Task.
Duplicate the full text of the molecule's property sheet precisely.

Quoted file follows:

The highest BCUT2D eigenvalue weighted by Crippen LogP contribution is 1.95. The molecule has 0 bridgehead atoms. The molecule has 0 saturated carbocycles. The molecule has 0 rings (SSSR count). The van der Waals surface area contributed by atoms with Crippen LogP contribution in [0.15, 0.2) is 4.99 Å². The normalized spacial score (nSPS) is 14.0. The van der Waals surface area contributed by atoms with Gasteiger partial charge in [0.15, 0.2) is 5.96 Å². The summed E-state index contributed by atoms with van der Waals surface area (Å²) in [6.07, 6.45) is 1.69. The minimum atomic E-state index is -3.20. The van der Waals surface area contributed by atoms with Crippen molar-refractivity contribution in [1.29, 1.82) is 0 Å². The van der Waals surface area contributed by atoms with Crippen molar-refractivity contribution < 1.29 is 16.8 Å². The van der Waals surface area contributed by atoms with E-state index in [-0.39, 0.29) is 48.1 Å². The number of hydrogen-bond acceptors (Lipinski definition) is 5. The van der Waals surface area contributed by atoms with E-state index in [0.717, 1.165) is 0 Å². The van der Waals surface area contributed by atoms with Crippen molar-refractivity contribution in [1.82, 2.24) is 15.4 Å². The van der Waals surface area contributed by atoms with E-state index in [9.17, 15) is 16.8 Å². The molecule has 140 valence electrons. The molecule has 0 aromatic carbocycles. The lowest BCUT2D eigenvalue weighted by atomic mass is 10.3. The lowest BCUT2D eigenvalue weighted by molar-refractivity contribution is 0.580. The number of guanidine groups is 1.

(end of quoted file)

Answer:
The highest BCUT2D eigenvalue weighted by Crippen LogP contribution is 1.95. The molecule has 0 bridgehead atoms. The molecule has 0 saturated carbocycles. The molecule has 0 rings (SSSR count). The van der Waals surface area contributed by atoms with Crippen LogP contribution in [0.15, 0.2) is 4.99 Å². The normalized spacial score (nSPS) is 14.0. The van der Waals surface area contributed by atoms with Gasteiger partial charge in [0.15, 0.2) is 5.96 Å². The summed E-state index contributed by atoms with van der Waals surface area (Å²) in [6.07, 6.45) is 1.69. The minimum atomic E-state index is -3.20. The van der Waals surface area contributed by atoms with Crippen molar-refractivity contribution in [1.29, 1.82) is 0 Å². The van der Waals surface area contributed by atoms with Crippen molar-refractivity contribution < 1.29 is 16.8 Å². The van der Waals surface area contributed by atoms with E-state index in [-0.39, 0.29) is 48.1 Å². The number of hydrogen-bond acceptors (Lipinski definition) is 5. The van der Waals surface area contributed by atoms with E-state index in [0.717, 1.165) is 0 Å². The van der Waals surface area contributed by atoms with Crippen molar-refractivity contribution in [1.82, 2.24) is 15.4 Å². The van der Waals surface area contributed by atoms with E-state index in [9.17, 15) is 16.8 Å². The molecule has 140 valence electrons. The molecule has 0 aromatic carbocycles. The lowest BCUT2D eigenvalue weighted by atomic mass is 10.3. The lowest BCUT2D eigenvalue weighted by molar-refractivity contribution is 0.580. The number of guanidine groups is 1.